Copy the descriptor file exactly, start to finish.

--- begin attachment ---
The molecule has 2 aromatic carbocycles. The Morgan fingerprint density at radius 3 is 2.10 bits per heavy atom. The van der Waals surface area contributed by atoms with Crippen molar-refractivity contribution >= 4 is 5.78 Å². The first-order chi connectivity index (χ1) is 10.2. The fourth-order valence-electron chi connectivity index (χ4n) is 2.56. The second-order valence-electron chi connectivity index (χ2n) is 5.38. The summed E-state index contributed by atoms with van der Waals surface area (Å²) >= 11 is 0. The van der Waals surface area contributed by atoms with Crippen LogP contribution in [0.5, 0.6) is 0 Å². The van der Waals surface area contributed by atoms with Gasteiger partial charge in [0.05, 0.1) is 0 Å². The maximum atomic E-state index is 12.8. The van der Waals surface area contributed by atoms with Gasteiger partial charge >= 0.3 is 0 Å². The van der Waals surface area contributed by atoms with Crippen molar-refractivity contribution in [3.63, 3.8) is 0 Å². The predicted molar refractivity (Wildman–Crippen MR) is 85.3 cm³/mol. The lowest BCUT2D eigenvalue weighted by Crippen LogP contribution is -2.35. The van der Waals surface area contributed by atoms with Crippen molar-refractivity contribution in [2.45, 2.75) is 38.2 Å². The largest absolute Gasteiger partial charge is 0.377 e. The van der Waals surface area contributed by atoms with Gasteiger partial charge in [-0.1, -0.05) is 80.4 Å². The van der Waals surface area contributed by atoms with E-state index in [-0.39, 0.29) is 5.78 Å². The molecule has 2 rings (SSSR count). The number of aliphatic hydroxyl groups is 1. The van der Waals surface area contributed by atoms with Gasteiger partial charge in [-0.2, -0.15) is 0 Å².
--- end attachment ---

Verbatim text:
The molecule has 2 aromatic carbocycles. The Morgan fingerprint density at radius 3 is 2.10 bits per heavy atom. The van der Waals surface area contributed by atoms with Crippen molar-refractivity contribution >= 4 is 5.78 Å². The first-order chi connectivity index (χ1) is 10.2. The fourth-order valence-electron chi connectivity index (χ4n) is 2.56. The second-order valence-electron chi connectivity index (χ2n) is 5.38. The summed E-state index contributed by atoms with van der Waals surface area (Å²) >= 11 is 0. The van der Waals surface area contributed by atoms with Crippen LogP contribution in [0.5, 0.6) is 0 Å². The van der Waals surface area contributed by atoms with Gasteiger partial charge in [0.05, 0.1) is 0 Å². The maximum atomic E-state index is 12.8. The van der Waals surface area contributed by atoms with Gasteiger partial charge >= 0.3 is 0 Å². The van der Waals surface area contributed by atoms with Crippen molar-refractivity contribution in [3.63, 3.8) is 0 Å². The predicted molar refractivity (Wildman–Crippen MR) is 85.3 cm³/mol. The lowest BCUT2D eigenvalue weighted by Crippen LogP contribution is -2.35. The van der Waals surface area contributed by atoms with Crippen molar-refractivity contribution in [2.45, 2.75) is 38.2 Å². The largest absolute Gasteiger partial charge is 0.377 e. The van der Waals surface area contributed by atoms with Gasteiger partial charge in [-0.1, -0.05) is 80.4 Å². The van der Waals surface area contributed by atoms with E-state index in [-0.39, 0.29) is 5.78 Å². The molecule has 2 rings (SSSR count). The number of aliphatic hydroxyl groups is 1. The van der Waals surface area contributed by atoms with Gasteiger partial charge in [-0.2, -0.15) is 0 Å².